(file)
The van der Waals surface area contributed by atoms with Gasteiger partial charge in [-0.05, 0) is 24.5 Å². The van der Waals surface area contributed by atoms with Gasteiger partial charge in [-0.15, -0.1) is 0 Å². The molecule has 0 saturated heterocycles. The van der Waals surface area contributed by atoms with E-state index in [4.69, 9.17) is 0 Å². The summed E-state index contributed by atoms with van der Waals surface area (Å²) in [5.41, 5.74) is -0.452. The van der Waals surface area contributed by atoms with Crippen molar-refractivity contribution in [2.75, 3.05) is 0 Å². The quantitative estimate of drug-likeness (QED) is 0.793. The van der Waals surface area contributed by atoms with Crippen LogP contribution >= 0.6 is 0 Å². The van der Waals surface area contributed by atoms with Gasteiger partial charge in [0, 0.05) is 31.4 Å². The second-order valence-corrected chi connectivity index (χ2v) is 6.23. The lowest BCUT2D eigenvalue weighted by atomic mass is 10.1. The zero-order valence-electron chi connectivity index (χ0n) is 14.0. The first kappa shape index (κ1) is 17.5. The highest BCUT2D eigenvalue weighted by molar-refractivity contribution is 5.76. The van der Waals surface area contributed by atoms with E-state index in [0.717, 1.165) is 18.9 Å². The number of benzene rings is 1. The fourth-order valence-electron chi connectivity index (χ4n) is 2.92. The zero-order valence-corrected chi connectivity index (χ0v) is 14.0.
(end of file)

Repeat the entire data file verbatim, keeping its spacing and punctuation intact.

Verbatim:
The van der Waals surface area contributed by atoms with Gasteiger partial charge in [-0.05, 0) is 24.5 Å². The van der Waals surface area contributed by atoms with Gasteiger partial charge in [-0.15, -0.1) is 0 Å². The molecule has 0 saturated heterocycles. The van der Waals surface area contributed by atoms with E-state index in [4.69, 9.17) is 0 Å². The summed E-state index contributed by atoms with van der Waals surface area (Å²) in [5.41, 5.74) is -0.452. The van der Waals surface area contributed by atoms with Crippen molar-refractivity contribution in [2.75, 3.05) is 0 Å². The quantitative estimate of drug-likeness (QED) is 0.793. The van der Waals surface area contributed by atoms with Crippen LogP contribution >= 0.6 is 0 Å². The van der Waals surface area contributed by atoms with Gasteiger partial charge in [0, 0.05) is 31.4 Å². The second-order valence-corrected chi connectivity index (χ2v) is 6.23. The lowest BCUT2D eigenvalue weighted by atomic mass is 10.1. The zero-order valence-electron chi connectivity index (χ0n) is 14.0. The first kappa shape index (κ1) is 17.5. The highest BCUT2D eigenvalue weighted by molar-refractivity contribution is 5.76. The van der Waals surface area contributed by atoms with E-state index in [0.717, 1.165) is 18.9 Å². The number of benzene rings is 1. The fourth-order valence-electron chi connectivity index (χ4n) is 2.92. The zero-order valence-corrected chi connectivity index (χ0v) is 14.0.